At 3:25 p.m. Sunday afternoon, the Kansas City Chiefs welcomed the Oakland Raiders into Arrowhead Stadium in an almost winner-take-all scenario in the AFC West division race.
By 4:00 p.m., the Chiefs had all but ended the game over their most threatening divisional foe.
The Chiefs’ dominant victory was supported by another quality defensive performance, taking advantage of a poor Oakland offense. As I do every week, we’ll dive into the numbers to see where the Chiefs showed well and where they didn’t — and we’ll take a look at something good, something bad and something you may have missed from this win over the Raiders.
The Raiders were able to move the ball in spurts against the Chiefs defense, both on the ground early and through the air very late against backups. In turn, the Chiefs’ defensive success rates were not as good as other good defensive performances. The Chiefs were under a 50% success rate for all but the second quarter of the game and had just a 10% success rate with their backups in the fourth quarter.
The Chiefs defense did boast a strong second-quarter performance, posting a 69% success rate through the period. The Chiefs also continued to perform well on third downs — a 66% defensive success rate against Oakland.
Defensive formations - Week 13
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At Week 13 of the season, it’s safe to say that Steve Spagnuolo’s best “regular” formation is his dime defense. That held true once again against the Raiders, despite lesser usage than other weeks.
Unlike some previous performances, the Chiefs were better against the run out of their base defense compared to their nickel defense. Kansas City allowed 4.1 yards per carry on 12 attempts in its base, compared to the 6.5 yards per carry on 10 attempts against the nickel defense.
Pass rushing - Week 13
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Somewhat surprisingly, Derek Carr handled the blitz well. Quick passing concepts and dump offs into the flat worked wonders against the Chiefs’ extra rushers. That said, the Chiefs did their secondary minimal favors with their four-man rush against the Raiders. Alex Okafor’s return didn’t bring pressure off the edge, and Frank Clark’s early exit did nothing to improve an already-bad four-man rush.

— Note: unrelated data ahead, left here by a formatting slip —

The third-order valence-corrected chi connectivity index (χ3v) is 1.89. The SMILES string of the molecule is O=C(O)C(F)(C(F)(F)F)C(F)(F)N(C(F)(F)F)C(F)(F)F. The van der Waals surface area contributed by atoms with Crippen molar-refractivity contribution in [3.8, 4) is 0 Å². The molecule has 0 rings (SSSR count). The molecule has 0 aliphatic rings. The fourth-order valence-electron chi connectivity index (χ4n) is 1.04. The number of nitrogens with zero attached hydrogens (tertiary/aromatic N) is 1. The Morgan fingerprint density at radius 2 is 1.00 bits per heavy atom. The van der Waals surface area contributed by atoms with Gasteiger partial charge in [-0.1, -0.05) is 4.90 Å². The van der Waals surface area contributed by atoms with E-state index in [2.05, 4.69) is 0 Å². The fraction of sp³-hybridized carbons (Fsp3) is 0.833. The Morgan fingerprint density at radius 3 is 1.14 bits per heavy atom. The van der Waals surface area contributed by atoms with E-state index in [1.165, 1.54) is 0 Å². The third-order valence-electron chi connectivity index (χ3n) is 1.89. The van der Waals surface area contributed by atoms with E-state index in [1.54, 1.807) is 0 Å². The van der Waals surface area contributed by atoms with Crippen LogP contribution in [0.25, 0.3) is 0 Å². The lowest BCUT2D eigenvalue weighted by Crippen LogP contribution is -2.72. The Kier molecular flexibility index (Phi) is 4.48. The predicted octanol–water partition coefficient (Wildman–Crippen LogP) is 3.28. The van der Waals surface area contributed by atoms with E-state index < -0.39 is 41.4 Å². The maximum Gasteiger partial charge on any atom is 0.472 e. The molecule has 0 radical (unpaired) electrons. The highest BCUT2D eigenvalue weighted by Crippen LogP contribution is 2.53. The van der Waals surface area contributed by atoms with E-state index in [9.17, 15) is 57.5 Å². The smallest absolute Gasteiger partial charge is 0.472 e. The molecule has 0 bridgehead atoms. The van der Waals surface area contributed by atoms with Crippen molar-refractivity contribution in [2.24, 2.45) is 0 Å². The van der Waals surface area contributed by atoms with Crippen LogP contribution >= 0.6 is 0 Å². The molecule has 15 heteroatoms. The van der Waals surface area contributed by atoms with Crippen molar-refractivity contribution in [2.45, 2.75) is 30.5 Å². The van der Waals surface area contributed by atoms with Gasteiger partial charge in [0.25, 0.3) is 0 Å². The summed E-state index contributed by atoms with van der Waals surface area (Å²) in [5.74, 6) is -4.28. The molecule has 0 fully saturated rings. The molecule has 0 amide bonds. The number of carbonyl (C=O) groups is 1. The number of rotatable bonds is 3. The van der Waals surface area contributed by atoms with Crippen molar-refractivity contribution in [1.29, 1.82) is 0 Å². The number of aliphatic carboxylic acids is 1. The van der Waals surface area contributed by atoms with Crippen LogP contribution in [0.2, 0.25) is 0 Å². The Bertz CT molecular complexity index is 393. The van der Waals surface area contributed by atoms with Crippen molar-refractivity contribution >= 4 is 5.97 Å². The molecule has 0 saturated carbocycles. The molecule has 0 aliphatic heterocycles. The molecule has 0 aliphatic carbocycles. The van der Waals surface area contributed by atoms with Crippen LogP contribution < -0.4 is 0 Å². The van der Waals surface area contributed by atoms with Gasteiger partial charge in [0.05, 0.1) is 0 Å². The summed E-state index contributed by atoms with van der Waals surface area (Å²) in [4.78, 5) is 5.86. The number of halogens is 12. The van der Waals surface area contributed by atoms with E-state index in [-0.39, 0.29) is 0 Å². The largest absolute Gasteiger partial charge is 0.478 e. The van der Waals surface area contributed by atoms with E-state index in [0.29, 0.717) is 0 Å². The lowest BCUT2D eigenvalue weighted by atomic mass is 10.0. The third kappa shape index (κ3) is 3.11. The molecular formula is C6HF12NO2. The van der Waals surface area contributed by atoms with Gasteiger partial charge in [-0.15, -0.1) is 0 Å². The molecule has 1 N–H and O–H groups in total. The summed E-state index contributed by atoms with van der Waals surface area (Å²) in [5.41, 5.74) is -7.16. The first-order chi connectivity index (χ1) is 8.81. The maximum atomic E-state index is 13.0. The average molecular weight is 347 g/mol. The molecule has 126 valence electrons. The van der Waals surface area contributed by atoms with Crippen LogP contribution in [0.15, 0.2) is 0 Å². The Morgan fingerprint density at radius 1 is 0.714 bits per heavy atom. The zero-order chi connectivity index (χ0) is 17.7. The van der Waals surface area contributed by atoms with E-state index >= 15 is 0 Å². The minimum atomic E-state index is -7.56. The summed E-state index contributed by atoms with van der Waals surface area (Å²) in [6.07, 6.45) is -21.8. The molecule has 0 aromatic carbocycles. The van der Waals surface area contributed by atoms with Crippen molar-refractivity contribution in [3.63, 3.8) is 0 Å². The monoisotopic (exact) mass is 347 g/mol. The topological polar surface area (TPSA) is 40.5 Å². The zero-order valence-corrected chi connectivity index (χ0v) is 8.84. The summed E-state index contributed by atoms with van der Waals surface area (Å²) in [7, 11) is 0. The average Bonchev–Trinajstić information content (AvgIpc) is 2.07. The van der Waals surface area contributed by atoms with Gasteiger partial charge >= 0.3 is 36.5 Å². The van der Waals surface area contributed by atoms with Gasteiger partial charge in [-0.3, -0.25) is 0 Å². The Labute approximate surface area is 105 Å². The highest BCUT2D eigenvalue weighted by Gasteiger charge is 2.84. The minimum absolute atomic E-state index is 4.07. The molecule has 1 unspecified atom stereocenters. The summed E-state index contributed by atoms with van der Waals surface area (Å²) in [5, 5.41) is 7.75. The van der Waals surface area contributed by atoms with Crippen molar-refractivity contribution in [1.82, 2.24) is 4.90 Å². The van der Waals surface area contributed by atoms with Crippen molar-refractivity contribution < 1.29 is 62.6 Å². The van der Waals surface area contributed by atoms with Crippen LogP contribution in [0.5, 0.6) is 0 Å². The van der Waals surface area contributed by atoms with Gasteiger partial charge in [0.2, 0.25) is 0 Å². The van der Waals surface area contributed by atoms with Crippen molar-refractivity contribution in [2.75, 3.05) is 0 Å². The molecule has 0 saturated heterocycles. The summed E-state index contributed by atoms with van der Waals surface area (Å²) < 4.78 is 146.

Pass coverages - Week 13
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Spagnuolo dialed up more man-match coverages against Oakland than in previous weeks — helping to bracket wide receiver Tyrell Williams and sometimes tight end Darren Waller. When Waller did get one-on-one matchups, he was a problem, leading to an overall poor success rate in zone and man coverages.
Prior to the last drive of the game, the Chiefs had played well in zone coverage, finding success 66% of Carr’s dropbacks.
OAK's compressed splits meant KC ran more "cone" coverage to bracket receivers.— Craig Stout (@barleyhop) December 3, 2019
Cover 7, Slot CB is man on #2 in-breaking, hook is man on #3 out. Cone between boundary CB and S, CB takes short and outside, safety deep and inside. S stays flat, reads break, and jumps route. pic.twitter.com/6c9ywZmscJ
Steve Spagnuolo pulled a few tricks out of his playbook this week.
WIthout having to contend with a serious vertical passing threat, Spagnuolo was able to dial up more horizontal-leaning coverages. Juan Thornhill’s pick-six interception was a well-executed example of one of these man-match coverages — Cover 7 with a cone technique.
Cone techniques are ideal for defending condensed splits. Oakland leans on those splits out of bunches, as I described in last week’s Advanced Scouting article. It aligns the boundary cornerback in off-man coverage, tasking him with driving on anything outside or short from the strong No. 1 receiver. The safety over the top stays over the No. 1 receiver, taking any route that is inside or deep. This technique helps to limit the amount of field that each player has to defend from the offense’s condensed splits, while still allowing the whole route tree to be covered quickly.
The technique is executed flawlessly by Thornhill. By sitting flat-footed, Thornhill is able to quickly drive downhill on the in-breaking route immediately upon recognition. Carr thinks he can squeeze the ball to Williams, but Thornhill is able to jump the route and is home free to the end zone.
Spagnuolo ran plenty of man-match coverages and cone technique this week and really focused on walling off vertical routes from the interior receivers. It was fantastic to see another wrinkle this late in the season for some of the horizontal passing attacks the Chiefs still have on their schedule.